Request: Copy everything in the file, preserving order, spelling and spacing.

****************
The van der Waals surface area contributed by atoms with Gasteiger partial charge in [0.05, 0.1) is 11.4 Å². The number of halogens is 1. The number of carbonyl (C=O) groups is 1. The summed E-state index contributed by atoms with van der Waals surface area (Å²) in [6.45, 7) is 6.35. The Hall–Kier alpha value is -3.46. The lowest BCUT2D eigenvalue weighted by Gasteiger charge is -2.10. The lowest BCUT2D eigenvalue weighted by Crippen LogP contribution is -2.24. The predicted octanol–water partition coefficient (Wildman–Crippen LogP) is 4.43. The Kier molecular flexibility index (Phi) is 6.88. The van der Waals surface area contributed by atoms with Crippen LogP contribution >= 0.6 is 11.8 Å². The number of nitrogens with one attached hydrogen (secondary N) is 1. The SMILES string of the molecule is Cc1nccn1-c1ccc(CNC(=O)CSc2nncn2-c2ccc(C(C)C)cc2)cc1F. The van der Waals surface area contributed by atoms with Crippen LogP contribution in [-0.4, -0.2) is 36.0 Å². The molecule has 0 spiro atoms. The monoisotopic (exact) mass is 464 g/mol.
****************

The van der Waals surface area contributed by atoms with Gasteiger partial charge in [0.05, 0.1) is 11.4 Å². The number of halogens is 1. The number of carbonyl (C=O) groups is 1. The summed E-state index contributed by atoms with van der Waals surface area (Å²) in [6.45, 7) is 6.35. The Hall–Kier alpha value is -3.46. The lowest BCUT2D eigenvalue weighted by Gasteiger charge is -2.10. The lowest BCUT2D eigenvalue weighted by Crippen LogP contribution is -2.24. The predicted octanol–water partition coefficient (Wildman–Crippen LogP) is 4.43. The Kier molecular flexibility index (Phi) is 6.88. The van der Waals surface area contributed by atoms with Crippen LogP contribution >= 0.6 is 11.8 Å². The number of nitrogens with one attached hydrogen (secondary N) is 1. The SMILES string of the molecule is Cc1nccn1-c1ccc(CNC(=O)CSc2nncn2-c2ccc(C(C)C)cc2)cc1F. The van der Waals surface area contributed by atoms with Crippen LogP contribution in [-0.4, -0.2) is 36.0 Å². The molecule has 0 spiro atoms. The monoisotopic (exact) mass is 464 g/mol.